“Scores of the terrorists died in the assault on their bases on Friday,” a Nigerian Defense Ministry statement said Saturday of the operation in the Sambisa Forest, a major stronghold of the militants in northeast Nigeria.
The statement claimed that a total of 20 women and children were rescued in the operation, which it said was carried out “despite continuous encounter with [a] large number of land mines which still litter” the area.
At least one soldier was killed and 10 others were wounded in the operation, the latest in a string of offensives Nigerian military says it has launched in the forest.
News agencies and activists on the ground suspect the validity of the accounts provided by the Nigerian Defense Ministry, as they seem to be inconsistent with eye witness accounts.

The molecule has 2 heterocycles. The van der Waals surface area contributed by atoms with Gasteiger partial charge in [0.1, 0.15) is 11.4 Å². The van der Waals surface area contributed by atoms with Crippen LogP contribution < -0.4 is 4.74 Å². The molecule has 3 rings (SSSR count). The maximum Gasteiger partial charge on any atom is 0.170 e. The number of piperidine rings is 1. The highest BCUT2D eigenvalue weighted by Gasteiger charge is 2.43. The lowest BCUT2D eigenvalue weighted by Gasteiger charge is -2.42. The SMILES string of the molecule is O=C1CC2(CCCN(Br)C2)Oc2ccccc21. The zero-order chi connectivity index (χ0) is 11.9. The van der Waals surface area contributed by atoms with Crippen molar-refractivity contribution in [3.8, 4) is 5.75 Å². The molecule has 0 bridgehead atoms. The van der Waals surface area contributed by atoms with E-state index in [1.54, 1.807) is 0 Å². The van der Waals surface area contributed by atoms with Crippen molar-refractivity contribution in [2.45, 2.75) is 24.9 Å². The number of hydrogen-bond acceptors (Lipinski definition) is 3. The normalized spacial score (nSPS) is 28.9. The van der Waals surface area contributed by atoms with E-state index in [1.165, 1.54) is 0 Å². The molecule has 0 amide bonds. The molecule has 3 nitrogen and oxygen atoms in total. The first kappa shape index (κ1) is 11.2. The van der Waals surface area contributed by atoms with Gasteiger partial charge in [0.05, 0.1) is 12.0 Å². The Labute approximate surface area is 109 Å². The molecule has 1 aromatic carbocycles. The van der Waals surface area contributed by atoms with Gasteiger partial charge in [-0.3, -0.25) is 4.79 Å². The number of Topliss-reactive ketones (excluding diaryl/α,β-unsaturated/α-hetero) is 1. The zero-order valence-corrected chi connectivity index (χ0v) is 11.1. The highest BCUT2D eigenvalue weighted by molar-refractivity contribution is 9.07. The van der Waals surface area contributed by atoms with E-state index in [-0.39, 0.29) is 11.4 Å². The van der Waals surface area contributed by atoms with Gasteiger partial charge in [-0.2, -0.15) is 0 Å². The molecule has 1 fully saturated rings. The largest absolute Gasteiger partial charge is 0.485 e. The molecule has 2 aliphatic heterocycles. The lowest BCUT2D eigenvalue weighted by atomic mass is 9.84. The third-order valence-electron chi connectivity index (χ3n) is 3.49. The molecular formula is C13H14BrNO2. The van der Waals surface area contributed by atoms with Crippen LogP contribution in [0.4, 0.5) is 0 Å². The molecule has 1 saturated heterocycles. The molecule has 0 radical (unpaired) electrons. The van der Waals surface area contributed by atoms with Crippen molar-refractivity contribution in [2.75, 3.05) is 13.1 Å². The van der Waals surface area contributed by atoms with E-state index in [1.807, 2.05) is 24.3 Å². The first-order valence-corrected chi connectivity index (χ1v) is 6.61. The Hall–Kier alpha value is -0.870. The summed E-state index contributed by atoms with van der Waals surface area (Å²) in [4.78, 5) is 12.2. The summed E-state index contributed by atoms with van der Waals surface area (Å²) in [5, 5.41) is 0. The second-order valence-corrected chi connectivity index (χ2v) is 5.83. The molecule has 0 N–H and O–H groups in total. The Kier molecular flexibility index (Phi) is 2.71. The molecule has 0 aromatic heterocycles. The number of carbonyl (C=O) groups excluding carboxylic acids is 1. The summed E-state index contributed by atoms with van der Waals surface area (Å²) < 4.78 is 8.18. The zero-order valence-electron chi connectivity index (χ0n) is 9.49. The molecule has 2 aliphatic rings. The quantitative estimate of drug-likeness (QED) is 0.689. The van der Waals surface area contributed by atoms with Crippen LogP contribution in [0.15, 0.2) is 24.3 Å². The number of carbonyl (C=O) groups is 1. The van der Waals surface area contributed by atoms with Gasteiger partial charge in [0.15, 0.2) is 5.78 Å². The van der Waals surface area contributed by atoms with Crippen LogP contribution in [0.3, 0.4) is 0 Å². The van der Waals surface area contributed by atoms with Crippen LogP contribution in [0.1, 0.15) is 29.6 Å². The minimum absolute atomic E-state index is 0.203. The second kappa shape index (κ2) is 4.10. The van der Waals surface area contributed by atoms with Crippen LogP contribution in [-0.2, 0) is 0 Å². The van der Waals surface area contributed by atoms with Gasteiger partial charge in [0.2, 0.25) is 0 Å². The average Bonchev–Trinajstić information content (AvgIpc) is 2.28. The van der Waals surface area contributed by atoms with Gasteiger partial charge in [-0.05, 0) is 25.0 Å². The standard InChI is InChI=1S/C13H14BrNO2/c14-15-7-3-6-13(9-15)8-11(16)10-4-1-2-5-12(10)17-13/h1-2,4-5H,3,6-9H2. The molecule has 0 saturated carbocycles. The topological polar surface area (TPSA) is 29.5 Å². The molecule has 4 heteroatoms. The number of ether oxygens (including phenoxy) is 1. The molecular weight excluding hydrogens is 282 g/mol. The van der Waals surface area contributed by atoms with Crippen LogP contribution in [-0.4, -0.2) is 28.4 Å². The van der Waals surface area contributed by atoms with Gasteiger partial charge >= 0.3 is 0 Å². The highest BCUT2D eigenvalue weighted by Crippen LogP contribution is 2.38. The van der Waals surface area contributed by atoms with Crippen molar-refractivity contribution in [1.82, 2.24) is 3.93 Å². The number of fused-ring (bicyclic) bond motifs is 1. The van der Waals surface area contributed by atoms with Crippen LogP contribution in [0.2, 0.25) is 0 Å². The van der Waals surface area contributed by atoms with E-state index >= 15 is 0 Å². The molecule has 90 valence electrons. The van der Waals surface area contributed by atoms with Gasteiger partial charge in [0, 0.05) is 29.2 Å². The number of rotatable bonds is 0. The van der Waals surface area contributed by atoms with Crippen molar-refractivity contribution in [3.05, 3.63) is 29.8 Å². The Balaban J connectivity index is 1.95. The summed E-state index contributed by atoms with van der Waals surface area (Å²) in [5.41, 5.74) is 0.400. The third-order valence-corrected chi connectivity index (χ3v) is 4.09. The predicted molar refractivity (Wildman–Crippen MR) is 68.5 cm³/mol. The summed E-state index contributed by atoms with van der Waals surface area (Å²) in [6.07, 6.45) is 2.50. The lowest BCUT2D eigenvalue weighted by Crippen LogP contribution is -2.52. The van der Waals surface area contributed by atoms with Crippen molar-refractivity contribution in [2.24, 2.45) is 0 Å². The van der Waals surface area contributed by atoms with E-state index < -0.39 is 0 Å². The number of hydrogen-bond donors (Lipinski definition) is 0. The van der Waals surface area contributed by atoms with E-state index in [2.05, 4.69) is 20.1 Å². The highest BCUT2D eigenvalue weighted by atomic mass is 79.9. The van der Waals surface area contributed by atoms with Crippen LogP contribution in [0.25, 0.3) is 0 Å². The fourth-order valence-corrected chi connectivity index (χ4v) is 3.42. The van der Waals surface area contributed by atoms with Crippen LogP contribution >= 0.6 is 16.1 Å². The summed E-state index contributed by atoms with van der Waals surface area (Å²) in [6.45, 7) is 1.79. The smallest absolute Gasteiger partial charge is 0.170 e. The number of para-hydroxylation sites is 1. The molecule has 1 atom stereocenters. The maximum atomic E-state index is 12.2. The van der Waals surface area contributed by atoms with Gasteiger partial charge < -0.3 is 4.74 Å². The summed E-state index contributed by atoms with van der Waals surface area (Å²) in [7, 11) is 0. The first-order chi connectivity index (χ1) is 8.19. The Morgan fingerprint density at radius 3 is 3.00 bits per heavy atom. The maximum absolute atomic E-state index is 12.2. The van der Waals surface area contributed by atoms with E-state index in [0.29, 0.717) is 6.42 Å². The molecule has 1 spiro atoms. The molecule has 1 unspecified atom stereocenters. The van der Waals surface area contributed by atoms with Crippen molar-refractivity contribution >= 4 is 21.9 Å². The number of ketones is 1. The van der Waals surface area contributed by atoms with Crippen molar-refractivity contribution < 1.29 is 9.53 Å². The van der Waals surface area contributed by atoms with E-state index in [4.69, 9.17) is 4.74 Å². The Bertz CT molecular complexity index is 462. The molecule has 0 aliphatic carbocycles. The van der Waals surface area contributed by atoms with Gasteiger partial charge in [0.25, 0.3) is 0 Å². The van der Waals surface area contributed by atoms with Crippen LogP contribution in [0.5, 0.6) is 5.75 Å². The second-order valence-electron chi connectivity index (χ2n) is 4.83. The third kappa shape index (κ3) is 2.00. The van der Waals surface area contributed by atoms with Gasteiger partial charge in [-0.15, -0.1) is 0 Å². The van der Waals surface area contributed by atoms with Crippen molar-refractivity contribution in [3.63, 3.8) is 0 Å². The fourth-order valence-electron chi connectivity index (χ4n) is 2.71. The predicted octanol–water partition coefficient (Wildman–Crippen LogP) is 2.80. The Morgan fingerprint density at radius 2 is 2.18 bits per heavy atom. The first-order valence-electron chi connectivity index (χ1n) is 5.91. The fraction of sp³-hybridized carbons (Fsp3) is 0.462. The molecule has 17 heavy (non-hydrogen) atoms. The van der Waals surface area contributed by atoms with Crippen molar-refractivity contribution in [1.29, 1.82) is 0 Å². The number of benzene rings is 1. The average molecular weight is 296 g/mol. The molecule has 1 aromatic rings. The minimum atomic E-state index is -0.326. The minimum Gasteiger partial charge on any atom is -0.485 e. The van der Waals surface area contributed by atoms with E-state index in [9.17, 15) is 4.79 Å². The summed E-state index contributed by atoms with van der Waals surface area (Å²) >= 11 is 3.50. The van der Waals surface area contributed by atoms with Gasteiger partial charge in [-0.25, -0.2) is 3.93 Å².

According to similar reports over the past few weeks, Nigerian armed forces have managed to free more than 700 hostages from Boko Haram captivity in their offensives into Sambisa, from where it has planned and executed many of its terrorists operations over the years.
Amnesty International says more than 2,000 women and children have been kidnapped by the Takfiri terrorist group since January 2014, with many of them becoming victims of sexual violence.
The offensive against the forest, which is being assisted by troops from neighboring Chad, Cameroon and Niger, has reportedly failed to stop attacks by Boko Haram in other areas in north Nigeria.
Violence has flared up in the northeastern Adamawa State, with concerns that Boko Haram may gradually take control of towns and villages in the relatively calm region and establish new bases there.
Since 2009, the violence fueled by Boko Haram Takfiris has killed more than 15,000 and uprooted some 1.5 million others from their homes.